Vivarium 45 (s 2-3):283-297 (2007)

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Abstract
Walter Burley (1275-c.1344) and John Wyclif (1328-1384) follow two clearly stated doctrinal options: on the one hand, they are realists and, on the other, they defend a correspondence theory of truth that involves specific correlates for true propositions, in short: truth-makers. Both characteristics are interdependent: such a conception of truth requires a certain kind of ontology. This study shows that a) in their explanation of what it means for a proposition to be true, Burley and Wyclif both develop what we could call a theory of intentionality in order to explain the relation that must obtain between the human mind and the truth-makers, and b) that their explanations reach back to Augustine, more precisely to his theory of ocular vision as exposed in the De trinitate IX as well as to his conception of ideas found in the Quaestio de ideis.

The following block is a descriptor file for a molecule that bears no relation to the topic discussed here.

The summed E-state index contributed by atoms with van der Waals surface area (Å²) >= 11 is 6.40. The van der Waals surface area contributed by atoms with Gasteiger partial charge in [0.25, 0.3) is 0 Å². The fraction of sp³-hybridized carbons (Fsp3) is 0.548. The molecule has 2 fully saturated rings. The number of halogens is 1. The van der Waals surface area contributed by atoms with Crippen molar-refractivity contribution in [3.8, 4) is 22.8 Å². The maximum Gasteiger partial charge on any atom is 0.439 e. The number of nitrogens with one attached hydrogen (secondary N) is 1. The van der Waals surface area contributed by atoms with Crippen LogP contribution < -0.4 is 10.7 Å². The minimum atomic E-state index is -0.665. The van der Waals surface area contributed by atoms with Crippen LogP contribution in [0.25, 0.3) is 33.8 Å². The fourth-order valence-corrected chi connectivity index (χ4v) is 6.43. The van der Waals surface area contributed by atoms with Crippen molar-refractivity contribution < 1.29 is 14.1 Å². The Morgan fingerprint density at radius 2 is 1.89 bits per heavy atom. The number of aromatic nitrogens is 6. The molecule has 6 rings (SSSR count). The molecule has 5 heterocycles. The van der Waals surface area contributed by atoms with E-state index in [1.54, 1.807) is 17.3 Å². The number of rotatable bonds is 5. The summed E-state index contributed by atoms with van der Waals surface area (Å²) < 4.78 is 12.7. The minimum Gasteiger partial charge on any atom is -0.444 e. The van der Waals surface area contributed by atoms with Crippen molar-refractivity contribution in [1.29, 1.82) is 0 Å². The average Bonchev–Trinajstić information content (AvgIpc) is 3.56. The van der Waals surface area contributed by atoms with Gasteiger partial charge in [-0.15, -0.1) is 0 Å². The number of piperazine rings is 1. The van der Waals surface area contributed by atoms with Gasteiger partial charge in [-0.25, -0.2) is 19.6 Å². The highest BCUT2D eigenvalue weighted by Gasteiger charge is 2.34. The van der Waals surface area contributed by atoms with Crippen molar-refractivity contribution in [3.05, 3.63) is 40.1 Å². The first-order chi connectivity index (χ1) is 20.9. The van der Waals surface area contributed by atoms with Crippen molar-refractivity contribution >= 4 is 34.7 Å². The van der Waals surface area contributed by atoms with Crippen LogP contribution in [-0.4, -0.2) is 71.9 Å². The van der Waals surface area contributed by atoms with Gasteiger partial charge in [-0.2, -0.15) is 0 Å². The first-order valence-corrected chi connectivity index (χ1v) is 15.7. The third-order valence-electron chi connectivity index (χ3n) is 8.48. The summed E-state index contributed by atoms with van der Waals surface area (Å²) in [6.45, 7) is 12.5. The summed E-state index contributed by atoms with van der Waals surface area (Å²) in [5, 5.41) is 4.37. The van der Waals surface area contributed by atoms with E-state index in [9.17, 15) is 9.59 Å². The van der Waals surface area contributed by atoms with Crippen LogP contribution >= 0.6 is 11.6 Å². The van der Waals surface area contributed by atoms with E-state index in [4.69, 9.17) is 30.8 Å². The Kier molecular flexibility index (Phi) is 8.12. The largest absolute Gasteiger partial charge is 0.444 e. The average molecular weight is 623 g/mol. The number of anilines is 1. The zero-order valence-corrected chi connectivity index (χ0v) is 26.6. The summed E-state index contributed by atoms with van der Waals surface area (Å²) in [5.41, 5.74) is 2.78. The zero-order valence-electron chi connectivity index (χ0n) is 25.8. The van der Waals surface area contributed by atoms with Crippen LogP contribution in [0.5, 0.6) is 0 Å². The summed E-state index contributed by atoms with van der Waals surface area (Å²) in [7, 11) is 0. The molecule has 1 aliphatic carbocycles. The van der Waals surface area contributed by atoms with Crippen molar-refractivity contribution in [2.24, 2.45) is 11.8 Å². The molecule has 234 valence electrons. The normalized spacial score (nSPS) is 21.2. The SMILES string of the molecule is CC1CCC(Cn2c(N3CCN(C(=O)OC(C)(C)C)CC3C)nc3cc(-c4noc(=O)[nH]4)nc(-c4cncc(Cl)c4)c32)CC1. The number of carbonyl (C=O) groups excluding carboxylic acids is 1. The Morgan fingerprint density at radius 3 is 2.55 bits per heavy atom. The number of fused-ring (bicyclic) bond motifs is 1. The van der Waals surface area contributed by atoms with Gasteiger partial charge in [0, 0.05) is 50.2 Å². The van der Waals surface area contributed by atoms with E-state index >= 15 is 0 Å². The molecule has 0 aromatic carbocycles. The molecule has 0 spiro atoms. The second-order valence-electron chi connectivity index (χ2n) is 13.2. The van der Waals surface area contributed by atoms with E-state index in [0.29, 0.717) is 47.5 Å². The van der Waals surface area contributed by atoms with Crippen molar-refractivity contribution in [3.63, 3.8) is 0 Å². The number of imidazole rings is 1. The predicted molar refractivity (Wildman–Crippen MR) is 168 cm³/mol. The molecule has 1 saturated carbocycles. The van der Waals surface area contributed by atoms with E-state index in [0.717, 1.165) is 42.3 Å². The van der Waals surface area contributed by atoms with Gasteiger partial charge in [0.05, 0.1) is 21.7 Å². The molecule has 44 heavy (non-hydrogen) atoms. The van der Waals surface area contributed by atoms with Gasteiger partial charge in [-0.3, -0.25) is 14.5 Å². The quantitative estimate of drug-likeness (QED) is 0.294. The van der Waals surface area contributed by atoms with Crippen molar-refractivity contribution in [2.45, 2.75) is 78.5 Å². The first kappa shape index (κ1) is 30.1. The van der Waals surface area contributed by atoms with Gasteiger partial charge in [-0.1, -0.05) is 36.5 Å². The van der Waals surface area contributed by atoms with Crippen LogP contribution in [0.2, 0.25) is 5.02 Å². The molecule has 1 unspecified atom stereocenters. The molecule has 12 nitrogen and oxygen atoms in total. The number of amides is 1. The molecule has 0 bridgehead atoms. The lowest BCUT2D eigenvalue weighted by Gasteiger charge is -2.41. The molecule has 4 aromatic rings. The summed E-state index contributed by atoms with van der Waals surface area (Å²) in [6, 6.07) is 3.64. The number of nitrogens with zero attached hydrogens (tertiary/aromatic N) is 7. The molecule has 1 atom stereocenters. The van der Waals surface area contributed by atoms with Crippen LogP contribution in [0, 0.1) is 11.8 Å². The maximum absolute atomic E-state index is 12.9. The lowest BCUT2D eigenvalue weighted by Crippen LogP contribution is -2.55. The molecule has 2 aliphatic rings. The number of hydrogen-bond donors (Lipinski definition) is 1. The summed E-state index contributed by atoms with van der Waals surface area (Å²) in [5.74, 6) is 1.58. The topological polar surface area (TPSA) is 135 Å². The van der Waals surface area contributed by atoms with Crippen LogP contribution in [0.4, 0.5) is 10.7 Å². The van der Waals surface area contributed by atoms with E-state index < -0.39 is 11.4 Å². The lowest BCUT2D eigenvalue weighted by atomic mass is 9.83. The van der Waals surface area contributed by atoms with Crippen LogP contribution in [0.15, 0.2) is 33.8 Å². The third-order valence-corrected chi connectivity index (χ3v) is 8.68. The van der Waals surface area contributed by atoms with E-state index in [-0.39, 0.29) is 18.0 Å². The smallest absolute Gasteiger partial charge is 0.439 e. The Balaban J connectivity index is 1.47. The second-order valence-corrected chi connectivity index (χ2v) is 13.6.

Keywords SEMANTICS   TRUTH-MAKING   MEDIEVAL PHILOSOPHY   INTENTIONALITY   ONTOLOGY   REALISM
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DOI 10.1163/156853407x217777
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